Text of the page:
Awakening The Giant Within…

In: Self-Care
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People fascinate me. When I’m introduced to a person I don’t usually examine things like the quality of their clothes or the calibre of their personal gadgets. I examine their body language and facial expressions for signs of kindness and a healthy sense of humour. I suss a person out through the words and expressions they use; how often they resort to judgement of others; their general temperament and other clues that would tell me whether investing time in getting to know them better would be worthwhile.

We all do it. People like people who are like themselves. We all sniff one another out. It’s a basic human instinct and the basis upon which tribes were formed back in the day.

If you’re a thundering bitch, for example, you’ll tend to gain pleasure from diminishing others.  You’ll seek out women who gain pleasure in the same ways you do so that, together, you can form an alliance of asshole-ish-ness. It’s likely you’d spend your time together commenting on other women’s hideous lack of taste in clothes and make-up. “State of her make-up, like. Did she get a slap of a chalk board or wha?” and “Watch the eyebrows, lads” would be the hallmarks of gang parlance. There would also be a fashion code, because that’s so cool, isn’t it:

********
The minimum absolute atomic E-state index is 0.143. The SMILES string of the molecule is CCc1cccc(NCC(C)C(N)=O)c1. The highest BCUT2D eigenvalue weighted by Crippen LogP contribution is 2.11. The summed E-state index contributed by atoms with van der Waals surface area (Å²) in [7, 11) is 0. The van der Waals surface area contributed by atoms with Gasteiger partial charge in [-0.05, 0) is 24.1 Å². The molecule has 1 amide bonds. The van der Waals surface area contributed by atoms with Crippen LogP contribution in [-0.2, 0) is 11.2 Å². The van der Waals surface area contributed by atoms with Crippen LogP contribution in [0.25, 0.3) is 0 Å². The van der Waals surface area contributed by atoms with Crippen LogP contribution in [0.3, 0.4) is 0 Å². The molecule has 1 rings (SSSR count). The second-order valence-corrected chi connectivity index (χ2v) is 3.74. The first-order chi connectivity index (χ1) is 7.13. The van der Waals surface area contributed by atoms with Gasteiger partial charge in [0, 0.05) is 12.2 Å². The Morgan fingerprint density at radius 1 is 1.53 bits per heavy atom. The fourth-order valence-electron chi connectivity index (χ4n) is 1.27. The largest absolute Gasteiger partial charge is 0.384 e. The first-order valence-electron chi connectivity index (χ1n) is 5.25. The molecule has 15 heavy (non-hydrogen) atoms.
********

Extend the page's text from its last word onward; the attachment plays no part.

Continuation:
mean girls

These girls probably stalk Facebook looking for ‘stupid’ Facebook statuses and plenty of other trivial shit that shouldn’t really bother them so they can have a RIGHT GOOD BITCH. Lucky for us we’re not in that category, right?

Even though I’m really young (31 is fucking young, RIGHT) I’ve been long enough in the tooth to know that I need to be around lighthearted, kind people. As much as bitchy people; serious, intense people freak me the fuck out. You know the ones – they hold a stare for far too long and they leave really long gaps between their words while demanding your attention with some scare-mongering story they’re making up as they go – hence the long gaps. They also deliberately try to intimidate you with their body language. Fuck these kind of people, right?

No.

Apparently we need to respect diversity. We need to let other people exist and go on about our own business, hard and all as that is. But there’s help out there.

I was at a professional seminar recently in which my colleagues and I learned about ‘the colours of personality.’  The system is derived from the Greek philosopher Hippocrates’ ‘Four Temperaments’ theory. Simply put, Hippocrates classified all people as such:

  • Sanguine – the happy fuckers; they’re most often positive and happy to help
  • Choleric – the hot heads. As you’d imagine these people are short tempered and irritable, but also feisty and passionate
  • Melancholic – the quiet ones. This shade of the spectrum analyse and dissect things
  • Phlegmatic – the great non-plussed. These people have long since given their last fuck and can’t be arsed getting upset because,well, that would waste energy